Demolition Paves Way for 500,000-SF Shopping Center at Former Arsenal in Philly
- Jul 28, 2010
July 28, 2010
By Barbara Murray, Contributing Editor
The walls of building number 149 at the former Frankford Arsenal in Philadelphia have come down, making way for The Shopping Center at the Arsenal. Hankin Management Co. is behind the 500,000-square-foot retail project, which carries a development price tag of $50 million.
It was the War of 1812 that led to the original development of the Frankford Arsenal in 1816, and today, the site is still home to a bevy of historic buildings, a great number of which will remain as the property undergoes redevelopment. After serving predominantly as a small arms production facility during the Civil War, World War I and World War II, the U.S. Department of Defense shuttered the arsenal in 1977. Hankin acquired the property in 1983 and reinvented it in 1984 as the Arsenal Business Center, which now houses two charter schools and approximately 1.4 million square feet of office and light industrial space in over 100 buildings.
The structure that was recently demolished is the first of 40 buildings–once utilized for military research, heavy manufacturing, munitions manufacturing and munitions storage–that will be removed from the northern section of the former arsenal to accommodate the new shopping destination. Once completed, The Shopping Center at the Arsenal will occupy 40 acres and will feature a wide range of both large and small retail shops and a broad selection of restaurants. With a location easily accessible by rail and bus transportation, I-95 and the Betsy Ross and Tacony-Palmyra bridges, the new retail property will be well positioned to attract not only Philadelphians, but shoppers from neighboring suburbs and the State of New Jersey as well.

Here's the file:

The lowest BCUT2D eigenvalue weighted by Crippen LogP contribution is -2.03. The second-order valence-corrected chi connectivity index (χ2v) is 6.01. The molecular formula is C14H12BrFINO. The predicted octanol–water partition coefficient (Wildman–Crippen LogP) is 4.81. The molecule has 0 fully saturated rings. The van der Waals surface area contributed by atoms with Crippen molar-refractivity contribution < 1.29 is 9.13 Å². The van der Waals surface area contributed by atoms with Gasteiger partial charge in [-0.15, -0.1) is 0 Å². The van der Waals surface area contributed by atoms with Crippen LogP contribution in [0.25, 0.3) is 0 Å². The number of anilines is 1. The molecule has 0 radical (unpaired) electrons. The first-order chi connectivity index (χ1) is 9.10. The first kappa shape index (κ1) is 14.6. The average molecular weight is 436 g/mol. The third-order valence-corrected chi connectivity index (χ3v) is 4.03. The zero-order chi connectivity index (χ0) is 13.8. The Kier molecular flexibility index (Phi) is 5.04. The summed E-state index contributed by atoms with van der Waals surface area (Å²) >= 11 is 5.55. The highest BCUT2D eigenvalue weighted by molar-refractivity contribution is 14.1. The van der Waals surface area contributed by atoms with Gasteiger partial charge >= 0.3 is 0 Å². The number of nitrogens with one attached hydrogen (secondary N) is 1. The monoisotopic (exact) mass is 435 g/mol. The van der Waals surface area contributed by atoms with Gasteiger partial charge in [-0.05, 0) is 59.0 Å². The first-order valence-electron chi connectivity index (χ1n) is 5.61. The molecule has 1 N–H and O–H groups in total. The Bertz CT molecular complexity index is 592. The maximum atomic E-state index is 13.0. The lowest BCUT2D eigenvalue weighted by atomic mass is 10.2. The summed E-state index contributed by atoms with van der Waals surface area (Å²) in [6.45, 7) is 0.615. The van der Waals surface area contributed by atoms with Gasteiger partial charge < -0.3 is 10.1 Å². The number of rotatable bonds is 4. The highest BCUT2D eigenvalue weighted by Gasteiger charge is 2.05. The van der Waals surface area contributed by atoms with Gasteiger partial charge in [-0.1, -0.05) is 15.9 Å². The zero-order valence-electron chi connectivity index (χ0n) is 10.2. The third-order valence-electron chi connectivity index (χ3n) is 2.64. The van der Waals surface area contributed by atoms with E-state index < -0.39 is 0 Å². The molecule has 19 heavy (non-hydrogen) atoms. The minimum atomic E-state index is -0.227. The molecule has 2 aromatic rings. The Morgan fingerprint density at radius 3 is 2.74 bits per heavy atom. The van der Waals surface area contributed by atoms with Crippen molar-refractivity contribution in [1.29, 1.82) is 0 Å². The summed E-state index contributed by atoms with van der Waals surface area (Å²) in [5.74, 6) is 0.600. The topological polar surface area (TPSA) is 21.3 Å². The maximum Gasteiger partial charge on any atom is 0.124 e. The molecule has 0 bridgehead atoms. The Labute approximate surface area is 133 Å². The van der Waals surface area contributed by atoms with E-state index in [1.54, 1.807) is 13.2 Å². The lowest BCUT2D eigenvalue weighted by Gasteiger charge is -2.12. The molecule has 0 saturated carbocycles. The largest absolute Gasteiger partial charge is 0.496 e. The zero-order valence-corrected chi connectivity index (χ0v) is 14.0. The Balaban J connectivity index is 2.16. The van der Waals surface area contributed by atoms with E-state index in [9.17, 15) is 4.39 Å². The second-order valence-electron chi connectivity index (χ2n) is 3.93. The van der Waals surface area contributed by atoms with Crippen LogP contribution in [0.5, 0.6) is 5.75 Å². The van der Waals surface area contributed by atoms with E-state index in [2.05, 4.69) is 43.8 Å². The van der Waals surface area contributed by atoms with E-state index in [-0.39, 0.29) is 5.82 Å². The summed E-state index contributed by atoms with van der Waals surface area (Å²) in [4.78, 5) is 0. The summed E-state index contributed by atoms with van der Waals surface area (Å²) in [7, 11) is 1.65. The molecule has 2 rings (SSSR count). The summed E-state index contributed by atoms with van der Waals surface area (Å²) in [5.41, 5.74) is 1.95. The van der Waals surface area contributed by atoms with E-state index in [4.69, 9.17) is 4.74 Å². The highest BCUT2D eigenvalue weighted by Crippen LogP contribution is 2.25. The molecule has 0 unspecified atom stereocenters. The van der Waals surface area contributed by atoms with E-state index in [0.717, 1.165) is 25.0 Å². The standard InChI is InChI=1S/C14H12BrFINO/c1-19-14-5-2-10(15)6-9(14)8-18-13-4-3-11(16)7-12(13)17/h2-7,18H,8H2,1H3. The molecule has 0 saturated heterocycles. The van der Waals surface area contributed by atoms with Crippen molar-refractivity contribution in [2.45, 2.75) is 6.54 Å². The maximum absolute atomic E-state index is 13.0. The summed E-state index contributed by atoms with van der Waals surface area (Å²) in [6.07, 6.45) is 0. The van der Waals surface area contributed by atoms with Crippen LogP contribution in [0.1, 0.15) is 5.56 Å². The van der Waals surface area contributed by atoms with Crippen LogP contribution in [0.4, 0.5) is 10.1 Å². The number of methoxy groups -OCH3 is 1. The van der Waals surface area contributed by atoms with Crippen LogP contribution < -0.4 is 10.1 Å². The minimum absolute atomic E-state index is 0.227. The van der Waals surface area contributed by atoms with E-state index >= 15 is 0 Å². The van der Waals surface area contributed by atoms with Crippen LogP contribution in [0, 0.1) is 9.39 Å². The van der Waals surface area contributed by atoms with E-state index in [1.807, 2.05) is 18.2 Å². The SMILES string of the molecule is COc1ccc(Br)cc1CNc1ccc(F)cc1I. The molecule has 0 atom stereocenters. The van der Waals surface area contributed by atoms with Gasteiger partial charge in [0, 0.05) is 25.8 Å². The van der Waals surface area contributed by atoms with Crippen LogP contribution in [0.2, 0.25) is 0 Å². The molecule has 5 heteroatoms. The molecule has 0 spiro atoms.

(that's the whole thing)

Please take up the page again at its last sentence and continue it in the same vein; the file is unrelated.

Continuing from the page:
With a 9.3 percent vacancy rate in the first quarter, Philadelphia’s retail market fared better than most major metropolitan markets during the recession, according to a mid-year report by Marcus & Millichap Real Estate Investment Services. “A combination of relatively low vacancy, a steady and recovering local economy, and modest construction of retail space has made Philadelphia one of the best performing retail markets in the country,” the report notes. While the vacancy rate is expected to reach 9.9 percent this year, “vigorous economic recovery” in Philadelphia is expected to take hold later this year and into 2011.
The Shopping Center at the Arsenal will certainly benefit from the impending recovery of the Philadelphia retail market, but it has a couple of other advantages that the developer believes will help facilitate the property’s success. “We think demand for The Shopping Center will be quite strong,” Mark Hankin, president of Hankin Management, told CPE. “It is in a good area with a large, strong population within five miles, and there aren’t a lot of shopping centers with half-a-million square feet that have just about everything you would want in one center. And the retail options will be unique compared to what is in the city.” Hankin also pointed out that many retail destinations in the area do not provide the easy access from a variety of points that the Arsenal project will offer.
Development of the Shopping Center at the Arsenal will result in 250 temporary construction jobs and, upon its scheduled completion for the holiday season in 2011, approximately 1,000 permanent retail positions. Once the center opens its doors, a portion of the rent payments will benefit the historic buildings in the southern section of the site. “It will give us continuous cash flow to help maintain these historic buildings,” Hankin said.